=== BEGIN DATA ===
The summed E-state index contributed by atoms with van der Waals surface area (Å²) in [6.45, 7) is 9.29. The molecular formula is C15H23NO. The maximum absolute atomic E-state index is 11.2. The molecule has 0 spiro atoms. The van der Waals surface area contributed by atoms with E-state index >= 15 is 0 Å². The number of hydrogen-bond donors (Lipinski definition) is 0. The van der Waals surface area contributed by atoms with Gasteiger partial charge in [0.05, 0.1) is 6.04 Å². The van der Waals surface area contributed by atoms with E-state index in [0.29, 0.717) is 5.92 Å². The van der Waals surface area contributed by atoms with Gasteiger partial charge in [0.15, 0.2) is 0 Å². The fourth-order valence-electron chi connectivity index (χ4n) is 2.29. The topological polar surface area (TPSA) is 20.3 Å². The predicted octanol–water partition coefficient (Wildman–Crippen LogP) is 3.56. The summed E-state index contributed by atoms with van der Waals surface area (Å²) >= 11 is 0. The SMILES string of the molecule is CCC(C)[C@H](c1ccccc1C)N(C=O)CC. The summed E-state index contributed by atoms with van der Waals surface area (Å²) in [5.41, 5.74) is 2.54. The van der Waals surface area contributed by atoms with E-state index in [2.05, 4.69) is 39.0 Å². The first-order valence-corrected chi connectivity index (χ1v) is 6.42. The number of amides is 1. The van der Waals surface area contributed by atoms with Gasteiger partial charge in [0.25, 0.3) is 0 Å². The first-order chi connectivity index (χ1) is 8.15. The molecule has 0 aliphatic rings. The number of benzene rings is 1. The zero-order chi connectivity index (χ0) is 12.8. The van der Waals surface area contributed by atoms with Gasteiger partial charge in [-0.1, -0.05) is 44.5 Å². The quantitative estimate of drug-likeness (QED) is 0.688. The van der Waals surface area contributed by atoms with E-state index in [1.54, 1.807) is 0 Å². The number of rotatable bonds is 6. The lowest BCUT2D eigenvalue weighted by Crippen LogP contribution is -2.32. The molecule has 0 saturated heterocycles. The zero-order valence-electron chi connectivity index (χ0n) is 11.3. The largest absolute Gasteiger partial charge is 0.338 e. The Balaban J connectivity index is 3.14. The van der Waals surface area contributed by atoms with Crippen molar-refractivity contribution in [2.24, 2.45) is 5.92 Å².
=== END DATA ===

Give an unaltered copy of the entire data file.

The summed E-state index contributed by atoms with van der Waals surface area (Å²) in [6.45, 7) is 9.29. The molecular formula is C15H23NO. The maximum absolute atomic E-state index is 11.2. The molecule has 0 spiro atoms. The van der Waals surface area contributed by atoms with E-state index >= 15 is 0 Å². The number of hydrogen-bond donors (Lipinski definition) is 0. The van der Waals surface area contributed by atoms with Gasteiger partial charge in [0.05, 0.1) is 6.04 Å². The van der Waals surface area contributed by atoms with E-state index in [0.29, 0.717) is 5.92 Å². The van der Waals surface area contributed by atoms with Gasteiger partial charge in [0.15, 0.2) is 0 Å². The fourth-order valence-electron chi connectivity index (χ4n) is 2.29. The topological polar surface area (TPSA) is 20.3 Å². The predicted octanol–water partition coefficient (Wildman–Crippen LogP) is 3.56. The summed E-state index contributed by atoms with van der Waals surface area (Å²) >= 11 is 0. The SMILES string of the molecule is CCC(C)[C@H](c1ccccc1C)N(C=O)CC. The summed E-state index contributed by atoms with van der Waals surface area (Å²) in [5.41, 5.74) is 2.54. The van der Waals surface area contributed by atoms with E-state index in [2.05, 4.69) is 39.0 Å². The first-order valence-corrected chi connectivity index (χ1v) is 6.42. The number of amides is 1. The van der Waals surface area contributed by atoms with Gasteiger partial charge in [0.25, 0.3) is 0 Å². The first-order chi connectivity index (χ1) is 8.15. The molecule has 0 aliphatic rings. The number of benzene rings is 1. The zero-order chi connectivity index (χ0) is 12.8. The van der Waals surface area contributed by atoms with Gasteiger partial charge in [-0.1, -0.05) is 44.5 Å². The quantitative estimate of drug-likeness (QED) is 0.688. The van der Waals surface area contributed by atoms with E-state index in [1.54, 1.807) is 0 Å². The number of rotatable bonds is 6. The lowest BCUT2D eigenvalue weighted by Crippen LogP contribution is -2.32. The molecule has 0 saturated heterocycles. The zero-order valence-electron chi connectivity index (χ0n) is 11.3. The largest absolute Gasteiger partial charge is 0.338 e. The Balaban J connectivity index is 3.14. The van der Waals surface area contributed by atoms with Crippen molar-refractivity contribution in [2.24, 2.45) is 5.92 Å².